I spent the afternoon locating and scanning more of the prints Elizabeth has returned to me. This task is becoming more difficult as I don’t have the negatives and have to plough through photograph albums looking for gaps. I managed to place four from May 1986 and one from 1987.

Derrick 5.86

I am not sure who took this one of me at Jessica’s Aunt Elspeth’s 70th Birthday Party in May, at her home in Rugby. On my left wrist is a stopwatch, the purpose of which will become apparent in the final picture today.

In ‘Does This Remind You Of Anyone?’ , I have described, and featured other photographs from, a trip to a recreation ground in Tooting that same month.

Sam 5.86 2

Here, Sam looks a little unsure about whether he will make it across the climbing frame. He may remember better, but I seem to remember rescuing him.

Jessica, Louisa, Sam 5.86

Louisa points something out to Jessica, whilst holding onto her mandatory ice cream.

Mum, Louisa, Sam 5.86

It was probably on the evening of Louisa’s fourth birthday party, on 24th May, that Sam reads to my Mum, his Grandma, whilst Louisa is engrossed in ‘Little Black Sambo’.

Louisa is reading one of her mother’s favourite childhood stories, which Jessica read with altered names. This children’s book, first published by Grant Richards in 1899, was written and illustrated by Helen Bannerman. Criticism of the work began as early as 1932. The word ‘Sambo’ came to be deemed a racial slur, and Bannerman’s illustrations derogatory caricatures. As a result, both text and illustrations have undergone considerable revision.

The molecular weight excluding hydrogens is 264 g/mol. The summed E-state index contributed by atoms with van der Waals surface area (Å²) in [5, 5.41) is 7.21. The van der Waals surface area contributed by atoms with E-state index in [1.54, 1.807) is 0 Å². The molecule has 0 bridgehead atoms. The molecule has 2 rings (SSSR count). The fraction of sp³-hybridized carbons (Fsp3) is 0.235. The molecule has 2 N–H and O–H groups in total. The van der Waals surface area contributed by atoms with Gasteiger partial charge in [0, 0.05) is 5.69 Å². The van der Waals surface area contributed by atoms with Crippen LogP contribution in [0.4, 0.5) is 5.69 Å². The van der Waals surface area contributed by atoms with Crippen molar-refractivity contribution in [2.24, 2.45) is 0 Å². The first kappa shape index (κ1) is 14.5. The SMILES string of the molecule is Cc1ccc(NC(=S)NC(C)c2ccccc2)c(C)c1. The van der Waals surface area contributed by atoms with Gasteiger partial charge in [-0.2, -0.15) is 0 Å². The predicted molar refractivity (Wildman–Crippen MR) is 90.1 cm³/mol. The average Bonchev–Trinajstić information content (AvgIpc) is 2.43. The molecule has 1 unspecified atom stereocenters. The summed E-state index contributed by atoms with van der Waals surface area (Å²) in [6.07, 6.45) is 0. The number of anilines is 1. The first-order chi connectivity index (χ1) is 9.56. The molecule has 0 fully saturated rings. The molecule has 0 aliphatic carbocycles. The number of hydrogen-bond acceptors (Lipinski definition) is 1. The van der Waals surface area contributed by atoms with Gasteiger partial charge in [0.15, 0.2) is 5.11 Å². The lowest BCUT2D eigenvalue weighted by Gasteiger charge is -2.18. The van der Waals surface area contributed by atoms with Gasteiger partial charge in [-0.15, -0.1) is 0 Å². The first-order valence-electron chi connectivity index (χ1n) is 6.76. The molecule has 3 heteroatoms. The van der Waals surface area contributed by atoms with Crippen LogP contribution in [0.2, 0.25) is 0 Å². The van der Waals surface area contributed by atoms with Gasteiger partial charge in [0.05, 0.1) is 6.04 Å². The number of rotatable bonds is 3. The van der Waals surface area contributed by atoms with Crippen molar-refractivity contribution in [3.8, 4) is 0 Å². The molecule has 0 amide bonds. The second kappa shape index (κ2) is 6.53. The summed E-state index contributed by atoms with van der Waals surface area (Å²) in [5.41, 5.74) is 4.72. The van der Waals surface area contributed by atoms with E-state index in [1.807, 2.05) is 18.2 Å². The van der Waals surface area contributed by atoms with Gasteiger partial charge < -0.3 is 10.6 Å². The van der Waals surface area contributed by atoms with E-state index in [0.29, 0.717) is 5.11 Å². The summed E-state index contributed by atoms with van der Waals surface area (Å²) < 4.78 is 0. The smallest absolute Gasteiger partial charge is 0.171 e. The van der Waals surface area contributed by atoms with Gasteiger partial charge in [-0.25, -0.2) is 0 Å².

I only read the book once, so I have resorted to Wikipedia for the plot.  “Sambo”, we are told, “is a South Indian boy who lives with his father and mother, named Black Jumbo and Black Mumbo, respectively. Sambo encounters four hungry tigers, and surrenders his colourful new clothes, shoes, and umbrella so they will not eat him. The tigers are vain and each thinks he is better dressed than the others. They chase each other around a tree until they are reduced to a pool of melted butter. Sambo then recovers his clothes and his mother, Black Mumbo, makes pancakes out of the butter………..

In 1996, noted illustrator Fred Marcellino observed that the story itself contained no racist overtones and produced a re-illustrated version, The Story of Little Babaji, which changes the characters’ names but otherwise leaves the text unmodified. This version was a best-seller.”

Derrick 26.1.87

The final print in today’s batch was made by Mike Nicholson on 26th January 1987. I may look hot and bothered, but the the Fareham 10 mile road race I ran in aid of my nephew, Adam’s day nursery, was competed in sub-zero temperatures, which is probably why, according to my watch, I managed it in 64 minutes.

Chinese meal

This evening we dined on Jackie’s chicken in black bean sauce, stir-fried vegetable noodles, and rice noodles. We both drank Tsingtao beer. Hordle Chinese Take Away has to look to its laurels.

Does This Remind You Of Anyone?